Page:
Human Behavior in Organization: Conflict

Wednesday, September 19, 2007


Conflict may exist between groups within a team or under a leader. When conflict arises, conflict-handling behaviors occur when attempting to negotiate an outcome. If the person in formal or personal power (Robbins, 177-178) does not handle the conflict correctly, it could result in decreased group performance. When perceived, felt, functional, or dysfunctional conflict (196,199) emerges, negotiation with applied bargaining strategies, such as distributive and integrative bargaining, must be used to resolve the conflict. Conflict surfaces for many reasons; a group’s diverse composition, beliefs, theories such as the status characteristics theory, group dynamics, bias such as the halo effect, hindsight bias, or simply because there is an ineffective person in power. Conflict is generally looked at as negative. However, there are situations when positive conflict is needed in order to prevent negative effects of groupthink (113). Conflict, whether positive or negative, connects negotiation, teams, behavior, and power.

Conflicts within Groups or Teams

Any tolerable amount of conflict within a group is necessary in order to encourage creative ideas and avoid groupthink. Groupthink has caused devastation in the past, such as the Bay of Pigs and Pearl Harbor (114). The leader must recognize that the group is falling victim to conformity. There must be a feeling of psychological safety in order to a set a norm for the group. The leader must make his or her personal preferences clear as well as limit group size in order to minimize groupthink. Also, positive conflict generates a sense of membership for all team members, which will lead to creative ideas and participation. When team members feel more involved, they are likely to be enthusiastic about being a group member and offer opinions on matters of importance.

Negative Conflict and Behavior

Negative conflict may arise within a team because of many reasons. In referring to the status characteristics theory (107-108), it would create sub-groups with differing opinions which would create a group with uncommon goals. When these factions divide the team, it may cause the team to fail.  Also, team members may disagree with the team leader and refuse to follow the direction of the person in power. Therefore, when negative conflict does arise, it must be dealt with immediately. However, it is best if it is avoided in the first place. Negative conflict also has a destructive effect on the team’s productivity and overall moral. In order to prevent such conflict, group leaders must prevent inner-team factions, establish trust and open communication, and effectively listen to each individual member’s ideas or problems without a negative attitude.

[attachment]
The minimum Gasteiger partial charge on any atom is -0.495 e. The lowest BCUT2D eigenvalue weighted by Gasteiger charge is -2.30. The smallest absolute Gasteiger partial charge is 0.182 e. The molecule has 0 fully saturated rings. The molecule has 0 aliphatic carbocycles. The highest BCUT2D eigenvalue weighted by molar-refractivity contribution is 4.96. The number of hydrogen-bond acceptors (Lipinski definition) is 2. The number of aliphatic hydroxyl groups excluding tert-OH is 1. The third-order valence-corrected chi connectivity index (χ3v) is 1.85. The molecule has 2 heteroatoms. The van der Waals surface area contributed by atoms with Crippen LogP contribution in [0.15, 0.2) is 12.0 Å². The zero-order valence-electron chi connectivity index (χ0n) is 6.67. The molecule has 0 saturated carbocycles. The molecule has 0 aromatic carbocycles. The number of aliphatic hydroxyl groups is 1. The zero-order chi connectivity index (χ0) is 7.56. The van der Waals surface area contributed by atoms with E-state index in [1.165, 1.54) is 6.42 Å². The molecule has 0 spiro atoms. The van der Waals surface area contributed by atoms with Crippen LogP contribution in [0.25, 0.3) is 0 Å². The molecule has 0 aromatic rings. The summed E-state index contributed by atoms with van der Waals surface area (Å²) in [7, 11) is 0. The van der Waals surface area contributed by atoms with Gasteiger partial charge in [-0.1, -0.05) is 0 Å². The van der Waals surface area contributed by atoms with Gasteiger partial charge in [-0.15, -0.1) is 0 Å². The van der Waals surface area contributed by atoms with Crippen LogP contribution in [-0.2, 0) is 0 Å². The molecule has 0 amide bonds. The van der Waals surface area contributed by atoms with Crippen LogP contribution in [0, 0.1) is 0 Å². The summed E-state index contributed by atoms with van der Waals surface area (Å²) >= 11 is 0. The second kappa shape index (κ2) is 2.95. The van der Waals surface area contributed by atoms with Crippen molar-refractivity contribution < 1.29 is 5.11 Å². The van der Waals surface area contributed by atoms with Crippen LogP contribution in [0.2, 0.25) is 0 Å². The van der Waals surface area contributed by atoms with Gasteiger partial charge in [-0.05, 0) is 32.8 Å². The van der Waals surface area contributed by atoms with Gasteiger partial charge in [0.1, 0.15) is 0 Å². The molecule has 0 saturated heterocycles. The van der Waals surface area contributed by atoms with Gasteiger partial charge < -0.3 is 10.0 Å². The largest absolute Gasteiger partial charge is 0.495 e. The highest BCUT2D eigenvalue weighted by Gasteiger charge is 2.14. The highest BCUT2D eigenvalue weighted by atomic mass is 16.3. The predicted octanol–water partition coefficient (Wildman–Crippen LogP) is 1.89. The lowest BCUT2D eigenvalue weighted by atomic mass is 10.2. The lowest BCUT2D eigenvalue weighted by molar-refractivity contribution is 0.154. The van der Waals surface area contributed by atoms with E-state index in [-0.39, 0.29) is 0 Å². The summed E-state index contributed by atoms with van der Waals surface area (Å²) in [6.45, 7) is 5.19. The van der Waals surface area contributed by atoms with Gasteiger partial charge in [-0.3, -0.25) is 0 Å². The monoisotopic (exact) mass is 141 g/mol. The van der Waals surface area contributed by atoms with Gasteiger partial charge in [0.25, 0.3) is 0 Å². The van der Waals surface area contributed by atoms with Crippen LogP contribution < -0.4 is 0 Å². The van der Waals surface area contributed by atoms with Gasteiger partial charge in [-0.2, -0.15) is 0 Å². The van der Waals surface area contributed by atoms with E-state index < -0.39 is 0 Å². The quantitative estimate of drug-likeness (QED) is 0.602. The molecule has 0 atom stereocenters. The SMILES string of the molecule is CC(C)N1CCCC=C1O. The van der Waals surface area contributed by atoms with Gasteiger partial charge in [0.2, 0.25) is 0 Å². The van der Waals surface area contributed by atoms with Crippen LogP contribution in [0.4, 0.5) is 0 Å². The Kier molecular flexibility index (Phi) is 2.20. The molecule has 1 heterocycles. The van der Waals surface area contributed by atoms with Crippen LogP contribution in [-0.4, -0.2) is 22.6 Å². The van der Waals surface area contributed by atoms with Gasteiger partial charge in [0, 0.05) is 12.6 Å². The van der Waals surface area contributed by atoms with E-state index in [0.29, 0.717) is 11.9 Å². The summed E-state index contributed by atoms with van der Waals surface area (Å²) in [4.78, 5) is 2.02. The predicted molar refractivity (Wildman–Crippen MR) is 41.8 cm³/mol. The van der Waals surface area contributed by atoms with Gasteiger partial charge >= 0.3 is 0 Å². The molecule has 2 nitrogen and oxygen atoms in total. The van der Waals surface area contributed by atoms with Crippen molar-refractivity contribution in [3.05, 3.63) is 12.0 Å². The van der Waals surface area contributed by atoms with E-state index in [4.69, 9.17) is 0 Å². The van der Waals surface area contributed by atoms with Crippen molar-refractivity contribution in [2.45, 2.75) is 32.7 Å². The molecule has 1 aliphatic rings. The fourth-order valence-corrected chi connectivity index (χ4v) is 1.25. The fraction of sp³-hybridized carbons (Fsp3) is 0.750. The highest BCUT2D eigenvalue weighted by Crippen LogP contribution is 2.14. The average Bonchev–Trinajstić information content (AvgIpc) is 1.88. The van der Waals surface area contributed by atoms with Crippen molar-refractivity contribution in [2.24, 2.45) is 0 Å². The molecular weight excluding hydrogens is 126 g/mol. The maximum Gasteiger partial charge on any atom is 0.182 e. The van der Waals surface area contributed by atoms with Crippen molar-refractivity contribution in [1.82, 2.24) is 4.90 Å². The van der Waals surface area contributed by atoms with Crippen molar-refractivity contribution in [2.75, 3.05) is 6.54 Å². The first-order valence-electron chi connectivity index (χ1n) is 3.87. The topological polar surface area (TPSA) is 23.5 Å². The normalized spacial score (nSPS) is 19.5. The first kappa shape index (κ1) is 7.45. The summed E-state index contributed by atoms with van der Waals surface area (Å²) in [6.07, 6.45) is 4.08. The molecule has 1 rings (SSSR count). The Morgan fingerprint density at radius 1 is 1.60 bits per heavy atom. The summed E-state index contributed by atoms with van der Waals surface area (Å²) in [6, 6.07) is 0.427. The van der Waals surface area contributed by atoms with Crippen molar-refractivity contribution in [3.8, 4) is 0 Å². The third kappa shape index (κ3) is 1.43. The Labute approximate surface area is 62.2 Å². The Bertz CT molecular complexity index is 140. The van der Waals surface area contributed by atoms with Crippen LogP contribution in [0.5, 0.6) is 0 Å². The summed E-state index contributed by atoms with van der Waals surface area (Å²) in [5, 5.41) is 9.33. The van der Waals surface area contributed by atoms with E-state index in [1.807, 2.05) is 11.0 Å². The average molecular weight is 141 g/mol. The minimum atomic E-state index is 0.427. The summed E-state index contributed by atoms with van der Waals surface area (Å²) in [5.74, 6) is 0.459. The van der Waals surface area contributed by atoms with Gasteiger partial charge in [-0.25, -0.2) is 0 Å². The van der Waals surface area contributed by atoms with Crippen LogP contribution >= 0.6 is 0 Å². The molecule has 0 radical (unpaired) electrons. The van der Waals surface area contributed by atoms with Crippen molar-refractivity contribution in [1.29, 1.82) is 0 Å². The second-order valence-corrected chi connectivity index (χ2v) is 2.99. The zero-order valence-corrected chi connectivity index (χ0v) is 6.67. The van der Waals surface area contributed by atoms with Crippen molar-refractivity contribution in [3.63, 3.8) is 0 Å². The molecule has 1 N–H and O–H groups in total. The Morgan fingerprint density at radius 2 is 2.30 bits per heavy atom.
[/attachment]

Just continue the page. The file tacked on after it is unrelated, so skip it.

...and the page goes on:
Common Biases

It is important for the leader to understand common stereotypes and bias such as the halo effect (30). A leader must prevent a person’s traits from causing them to be bias towards certain subjects, or it will negatively affect the group. Also, hindsight bias (92) is something that leaders should consider to be present. Members of the group may tend to think they are better than others, saying when something goes wrong that they “knew it all along.” Managers should manage conflict in a way that it leads to the team’s goals being completed.

Manager and Team


Interpersonal conflict must be dealt with and resolved promptly before it evolves into a verbal war between team members or a team member and his or her leader. However, dealing with this situation is usually uncomfortable and difficult. The first step to solving conflict is confrontation. The problem must be talked about before it can be solved. To solve the conflict, members of either side of the conflict must negotiate. If the conflict is not solved, the group may fail like the Lehman Brothers firm.

Negotiation Tactics

If the relationship is long term, an integrative bargaining approach should be taken. If it is short term, the use of distributive bargaining should be applied (202-203). These are both negotiation techniques which possess different characteristics. A manager must be able to negotiate with team members when there is a conflict in order to achieve the group’s goals. The team leader can set forth rules that aid group members in resolving conflicts between themselves, or harbor a safe environment that promotes kindness. Managers can use tools such as collaboration, avoidance, competition, accommodation, and compromise to solve problems within the team (208). The team leader must account for his or her team members. This will lead to a successful team that achieves their goals.

Conflict connects teams, behavior, negotiation, and power. Conflict is a vital part of any group that exists. If the leader uses his or her power to effectively approach conflict, the result can be extremely beneficial. Correct management that uses negotiation skills to help fix any negative conflict within the team is critical for that team to be successful. These concepts aid teams in maximizing their ability and effectiveness in reaching their goals.

Wednesday, September 19, 2007
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